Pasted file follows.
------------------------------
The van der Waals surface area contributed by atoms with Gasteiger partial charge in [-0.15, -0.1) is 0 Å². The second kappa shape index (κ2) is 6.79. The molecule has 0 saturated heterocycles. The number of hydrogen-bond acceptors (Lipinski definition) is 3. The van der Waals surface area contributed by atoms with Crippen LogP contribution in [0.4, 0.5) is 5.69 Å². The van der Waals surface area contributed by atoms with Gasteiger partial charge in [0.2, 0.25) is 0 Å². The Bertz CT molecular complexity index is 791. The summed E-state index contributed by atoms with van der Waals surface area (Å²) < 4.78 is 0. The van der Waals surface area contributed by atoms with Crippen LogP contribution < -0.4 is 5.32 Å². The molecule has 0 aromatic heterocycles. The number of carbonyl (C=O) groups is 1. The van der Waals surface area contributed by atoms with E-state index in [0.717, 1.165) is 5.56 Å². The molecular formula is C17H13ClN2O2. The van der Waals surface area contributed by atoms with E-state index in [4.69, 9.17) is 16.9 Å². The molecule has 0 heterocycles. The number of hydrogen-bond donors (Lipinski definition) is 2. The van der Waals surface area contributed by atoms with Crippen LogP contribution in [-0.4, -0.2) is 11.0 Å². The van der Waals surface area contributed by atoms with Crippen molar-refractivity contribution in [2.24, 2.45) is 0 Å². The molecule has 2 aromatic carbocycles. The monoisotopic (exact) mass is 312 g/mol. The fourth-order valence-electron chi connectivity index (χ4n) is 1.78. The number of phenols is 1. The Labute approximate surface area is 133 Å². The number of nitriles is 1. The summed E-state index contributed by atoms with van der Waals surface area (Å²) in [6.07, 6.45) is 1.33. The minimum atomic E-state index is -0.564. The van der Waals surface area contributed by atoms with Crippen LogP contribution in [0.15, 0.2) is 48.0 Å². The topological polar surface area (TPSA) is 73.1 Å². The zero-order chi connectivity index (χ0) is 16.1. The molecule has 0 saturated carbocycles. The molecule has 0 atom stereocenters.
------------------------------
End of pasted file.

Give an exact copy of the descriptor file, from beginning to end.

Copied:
The van der Waals surface area contributed by atoms with Gasteiger partial charge in [-0.15, -0.1) is 0 Å². The second kappa shape index (κ2) is 6.79. The molecule has 0 saturated heterocycles. The number of hydrogen-bond acceptors (Lipinski definition) is 3. The van der Waals surface area contributed by atoms with Crippen LogP contribution in [0.4, 0.5) is 5.69 Å². The van der Waals surface area contributed by atoms with Gasteiger partial charge in [0.2, 0.25) is 0 Å². The Bertz CT molecular complexity index is 791. The summed E-state index contributed by atoms with van der Waals surface area (Å²) < 4.78 is 0. The van der Waals surface area contributed by atoms with Crippen LogP contribution < -0.4 is 5.32 Å². The molecule has 0 aromatic heterocycles. The number of carbonyl (C=O) groups is 1. The van der Waals surface area contributed by atoms with E-state index in [0.717, 1.165) is 5.56 Å². The molecular formula is C17H13ClN2O2. The van der Waals surface area contributed by atoms with E-state index in [4.69, 9.17) is 16.9 Å². The molecule has 0 heterocycles. The number of hydrogen-bond donors (Lipinski definition) is 2. The van der Waals surface area contributed by atoms with Crippen LogP contribution in [-0.4, -0.2) is 11.0 Å². The van der Waals surface area contributed by atoms with Crippen molar-refractivity contribution in [2.24, 2.45) is 0 Å². The molecule has 2 aromatic carbocycles. The monoisotopic (exact) mass is 312 g/mol. The fourth-order valence-electron chi connectivity index (χ4n) is 1.78. The number of phenols is 1. The Labute approximate surface area is 133 Å². The number of nitriles is 1. The summed E-state index contributed by atoms with van der Waals surface area (Å²) in [6.07, 6.45) is 1.33. The minimum atomic E-state index is -0.564. The van der Waals surface area contributed by atoms with Crippen LogP contribution in [0.15, 0.2) is 48.0 Å². The topological polar surface area (TPSA) is 73.1 Å². The zero-order chi connectivity index (χ0) is 16.1. The molecule has 0 saturated carbocycles. The molecule has 0 atom stereocenters.